Heart pounding, I walked through the front doors of Catholic High and began my high school experience.
I was expecting to grow physically and emotionally, but I had no idea of the tremendous changes my faith life would go through.
Before I go into detail about my time at Catholic, let me share some facts about myself and my family. I’m a cradle Catholic. Both of my parents and most of my family are Catholic, so I’ve never known anything but Catholicism. I attended Christ the King School for elementary and middle school. All my classmates and many of my friends were Catholic and had been since birth. Pretty much my entire life and everyone in it was Catholic. I expected things to be about the same as I transitioned into high school, but I was sorely mistaken.
Almost immediately, some of my closest friends stopped practicing Catholicism. It was bizarre for me to be around people who didn’t feel the same way about God as I did, and I was shaken up about it. I started to realize that more and more classmates were changing religions or denouncing God altogether out of rebellion or confusion. I’ll admit that I was upset at these people at first. I wondered how anyone could be so fortunate as to receive a first-rate education and still turn away from God.
I started to talk to those friends at lunch. I wanted to understand how they could refuse God’s love. These theological discussions started to challenge my faith. This was a foreign concept; I had always been around people who supported my faith. Now, I was around people who were trying to prove me wrong.
I realized how little I knew about my faith. In middle school, I just believed what people told me. I was now being forced to defend my faith, and I was doing a pretty terrible job at it. I had no idea why we, as Catholics, believe what we do.
Either out of my competitive nature or my general desire for a deeper understanding, I did some research. I used every resource available to me. Whether it was through books, the internet or other well-schooled Catholics, I started to find out why I believed what I believed and the significance of different Catholic traditions.
After my copious research, I could speak confidently about my faith. I knew exactly what I believed and why I believed it. I could defend my faith by explaining the more unpopular tenets of the Church, such as our love of the Virgin Mary or Transubstantiation.
My newfound fervor for God had some interesting results. I expected to be well versed in my lunchtime theological conversations, but I didn’t think about how I would personally further my faith.
The biggest change I noticed was my appreciation for the sacrifice of the Mass. I dreaded going to Mass most of my life. I saw it as a chore: nothing more than a task to check off my weekly schedule. Once I understood the meaning of the ceremonies and prayers, I was downright vehement about going to Mass. I started listening intently to the readings and homilies and taking them to heart.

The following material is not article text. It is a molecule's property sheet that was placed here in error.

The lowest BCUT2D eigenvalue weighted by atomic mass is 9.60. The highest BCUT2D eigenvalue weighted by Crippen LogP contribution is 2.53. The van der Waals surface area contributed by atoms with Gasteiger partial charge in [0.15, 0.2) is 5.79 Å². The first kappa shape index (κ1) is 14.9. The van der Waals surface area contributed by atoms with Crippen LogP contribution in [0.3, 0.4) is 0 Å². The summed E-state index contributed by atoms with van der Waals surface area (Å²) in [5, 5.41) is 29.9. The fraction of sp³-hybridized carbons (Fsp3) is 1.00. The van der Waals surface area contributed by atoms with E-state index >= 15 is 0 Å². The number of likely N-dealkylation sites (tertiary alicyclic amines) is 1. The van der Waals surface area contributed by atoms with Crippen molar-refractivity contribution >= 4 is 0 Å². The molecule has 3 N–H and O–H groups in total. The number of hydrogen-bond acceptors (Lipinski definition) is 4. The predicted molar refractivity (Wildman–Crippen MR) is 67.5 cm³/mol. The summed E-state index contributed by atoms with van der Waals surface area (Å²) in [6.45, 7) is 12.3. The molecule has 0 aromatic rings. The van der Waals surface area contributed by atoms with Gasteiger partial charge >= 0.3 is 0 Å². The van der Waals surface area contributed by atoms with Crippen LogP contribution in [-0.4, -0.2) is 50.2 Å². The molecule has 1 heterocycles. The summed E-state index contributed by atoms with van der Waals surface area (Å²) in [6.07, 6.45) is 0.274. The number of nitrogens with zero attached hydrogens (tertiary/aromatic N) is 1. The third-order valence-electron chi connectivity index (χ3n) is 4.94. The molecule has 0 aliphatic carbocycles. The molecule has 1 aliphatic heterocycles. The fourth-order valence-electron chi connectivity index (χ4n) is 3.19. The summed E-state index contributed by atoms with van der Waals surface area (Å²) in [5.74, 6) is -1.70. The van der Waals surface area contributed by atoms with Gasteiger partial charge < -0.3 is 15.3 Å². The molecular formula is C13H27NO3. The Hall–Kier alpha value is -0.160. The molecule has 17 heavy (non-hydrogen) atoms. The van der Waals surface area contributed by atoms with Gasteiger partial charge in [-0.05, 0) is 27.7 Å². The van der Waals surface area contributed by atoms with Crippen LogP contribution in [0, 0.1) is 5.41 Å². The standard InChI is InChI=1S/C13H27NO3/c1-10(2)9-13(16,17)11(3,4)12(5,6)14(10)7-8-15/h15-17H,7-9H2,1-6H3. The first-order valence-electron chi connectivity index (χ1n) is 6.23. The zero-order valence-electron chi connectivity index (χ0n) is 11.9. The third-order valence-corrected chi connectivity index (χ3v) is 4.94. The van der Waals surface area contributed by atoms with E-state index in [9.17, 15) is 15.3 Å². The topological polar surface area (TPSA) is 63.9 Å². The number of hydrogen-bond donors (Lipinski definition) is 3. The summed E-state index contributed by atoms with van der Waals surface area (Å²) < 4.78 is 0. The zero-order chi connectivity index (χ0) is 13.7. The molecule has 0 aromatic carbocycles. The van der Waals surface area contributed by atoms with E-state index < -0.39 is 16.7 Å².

In response, I became very involved in my Catholic Youth Ministry. I almost never missed a CYM meeting and eventually became part of the Youth Advisory Team. I signed up for every retreat I could. Among these, Search and the Steubenville conference had the biggest impact on my relationship with God. I highly recommend them to anyone who can go.
I joined Catholic High’s faith group, Rockets of Faith. Once I had a solid foundation in my faith, it was important for me to maintain and build on it. Having a group of students who share in my love of God has been more important than I can express. We meet regularly to discuss our faith and any problems we’ve had. Besides being a faith club, Rockets of Faith is a support group. It’s a prayer group where I feel comfortable sharing anything.
I’m fortunate to have made so many friends through this club and CYM, friends who not only encourage me to be my best self, but who also strengthen my relationship with Christ. Once I knew more about my faith, gaining a strong faith community was the most important step I could’ve taken on my religious journey.
Looking back, I’m grateful for those who had challenged my religion. If my life had remained the same, I would have remained complacent and never found that God had much more to offer. I look forward to seeing how my college experience will continue to test and transform my faith.
Michael Broadwater is a rising senior at Catholic High School for Boys in Little Rock. He attends Christ the King Church in Little Rock.
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